We stayed at the Lodge at Sandpoint for three nights - a very nice place to be in northern Idaho. We had a one bedroom apartment on the fourth floor of the lodge and the view was very nice. The lodge is on the south shore of Lake Pend Oreille. The bridge there to the right is for Hwy 95 and it goes to Sand Point.

We brought the rain with us (again) and spent the first couple of days with showers or drizzle. Everyone up there was pretty happy about the rain, especially given the severe fire season they had been having.

This is a view of the balcony area of our rental. It was really peaceful here. We spent a bit of time just sitting out there and taking in the morning sights or evening scenery.

We did our first birding trip up north to Kootenai Wildlife reserve. There's a short path near the ranger station and this was one of the first signs of birds - drill holes from a sapsucker.

Not birds, but I did enjoy seeing the water skippers. I've not seen many of these in Ohio, but I do remember seeing them all the time in the Pacific Northwest as I was growing up here.

The reserve was on a low water regime during our visit - not as good for birding, but we did see a lot of variety of species. It would have been much better if the water had been up and flooding the flats.

We walked a trail to a waterfall on the edge of the reserve. It was really a nice place. I got a kick out of all the warning signs about how treacherous the trail was supposed to be. After all the interesting places I've hiked in South Africa, this trail was pretty mild by comparison.

We were hoping to see an American Dipper along this stream, but we didn't even see any sign of it (i.e., no bird guano on the rocks).

Steve spent a lot of time looking, though.

I really like the sound of water tumbling over big rocks.

I'm not sure what this plant is, but it was all over the rock wall across the ravine from us.

The rock was covered in plants - very tranquil to see.

This seems like perfect habitat for a dipper, but not a one in sight. Oh well.

I thought I had more pictures from the reserve, but I guess I was too busy making use of my new spotting scope to bother with the camera. We saw a lot of different species of ducks, some raptors, and lots of geese (300 at one spot), but not much else up at the reserve.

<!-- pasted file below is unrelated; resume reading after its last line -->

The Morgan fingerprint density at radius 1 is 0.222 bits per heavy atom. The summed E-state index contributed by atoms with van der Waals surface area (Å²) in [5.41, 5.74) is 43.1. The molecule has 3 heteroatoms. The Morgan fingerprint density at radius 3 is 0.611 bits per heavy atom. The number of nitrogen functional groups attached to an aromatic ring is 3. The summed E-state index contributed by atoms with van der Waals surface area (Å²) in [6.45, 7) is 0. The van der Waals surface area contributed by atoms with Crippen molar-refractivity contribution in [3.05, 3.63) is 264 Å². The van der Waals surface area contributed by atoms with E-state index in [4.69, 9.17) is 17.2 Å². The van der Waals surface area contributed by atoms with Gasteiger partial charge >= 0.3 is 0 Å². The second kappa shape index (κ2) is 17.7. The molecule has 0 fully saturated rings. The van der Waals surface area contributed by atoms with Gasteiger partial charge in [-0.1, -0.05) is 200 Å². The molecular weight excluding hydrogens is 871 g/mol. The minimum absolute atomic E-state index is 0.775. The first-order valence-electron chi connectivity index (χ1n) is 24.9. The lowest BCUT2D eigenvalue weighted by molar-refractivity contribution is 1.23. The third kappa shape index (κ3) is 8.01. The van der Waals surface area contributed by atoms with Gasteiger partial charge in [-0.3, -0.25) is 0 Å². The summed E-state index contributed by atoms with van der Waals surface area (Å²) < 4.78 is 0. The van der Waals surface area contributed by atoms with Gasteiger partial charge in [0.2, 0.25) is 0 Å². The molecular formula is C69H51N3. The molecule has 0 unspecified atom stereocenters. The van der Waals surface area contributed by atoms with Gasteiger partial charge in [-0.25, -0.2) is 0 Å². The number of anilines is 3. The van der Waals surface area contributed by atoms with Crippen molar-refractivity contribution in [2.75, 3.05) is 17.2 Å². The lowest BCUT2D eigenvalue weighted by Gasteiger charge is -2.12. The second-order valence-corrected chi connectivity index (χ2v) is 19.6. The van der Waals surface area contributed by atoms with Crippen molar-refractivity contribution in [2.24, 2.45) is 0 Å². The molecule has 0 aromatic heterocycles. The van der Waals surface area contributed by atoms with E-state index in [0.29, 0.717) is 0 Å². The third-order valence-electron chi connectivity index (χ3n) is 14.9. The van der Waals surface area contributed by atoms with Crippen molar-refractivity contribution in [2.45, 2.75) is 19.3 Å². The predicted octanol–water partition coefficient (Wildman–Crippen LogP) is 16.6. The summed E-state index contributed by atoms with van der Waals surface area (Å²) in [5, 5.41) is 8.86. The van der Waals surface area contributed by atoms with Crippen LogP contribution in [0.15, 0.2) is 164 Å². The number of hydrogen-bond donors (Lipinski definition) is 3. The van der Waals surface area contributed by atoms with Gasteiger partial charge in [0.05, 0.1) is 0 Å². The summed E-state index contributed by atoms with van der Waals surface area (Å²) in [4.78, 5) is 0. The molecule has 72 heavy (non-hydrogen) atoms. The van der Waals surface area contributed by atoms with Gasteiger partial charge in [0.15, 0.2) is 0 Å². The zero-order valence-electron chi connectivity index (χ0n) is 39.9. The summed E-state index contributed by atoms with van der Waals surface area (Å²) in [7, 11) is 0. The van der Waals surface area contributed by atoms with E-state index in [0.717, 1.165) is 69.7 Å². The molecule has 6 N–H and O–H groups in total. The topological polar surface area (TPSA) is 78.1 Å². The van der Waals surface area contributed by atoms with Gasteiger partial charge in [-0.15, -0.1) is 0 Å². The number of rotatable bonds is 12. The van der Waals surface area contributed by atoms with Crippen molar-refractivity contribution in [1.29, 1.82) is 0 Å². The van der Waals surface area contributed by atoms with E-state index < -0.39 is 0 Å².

Friday, September 21, 2007

2007 Idaho trip - Day 2

19 August 2007. Our second day in Idaho was a travel day between Boise and Sandpoint - about 500 miles of a two lane highway.

We followed the Payette River for a couple of hours, which brought back a lot of memories for me. I used to drive this stretch of road between Boise and McCall quite often when I lived in Idaho during the late 1970's. I love the sound of the river and the smell of the forest.

There were a few fires going on in the area so one of the dominant scents in the region was smoke from burning forests.

We saw this bald eagle along a calm stretch of water. What a treat! It was just a few hundred feet from us and we had a wonderful view of it as it took off in flight.

I have a better appreciation of how large these birds are after seeing this wing span.

Magnificent, yes?

We saw a huge number of Ospreys while we were in Idaho. We stopped at a wetland reserve just south of McCall and saw about six active nests in a small area of the reserve.

These are also pretty spectacular and I'm really glad to see them doing so well in numbers.

We walked along a road that divided the lake and kept scaring up the same eight Wilson Snipes. You can follow them in flight, but as soon as they land you can't see them, they are so well camouflaged against the background. It's pretty amazing.

Lesser Yellowlegs.

A couple of dozen American White Pelicans were in the wetlands and gave us a good show as they took off in flight.

They look pretty awkward in flight, but I always enjoy seeing them.

Ospreys bite off the heads of the fish before aligning them along the length of their bellies for flight. They seem to be pretty successful at catching fish.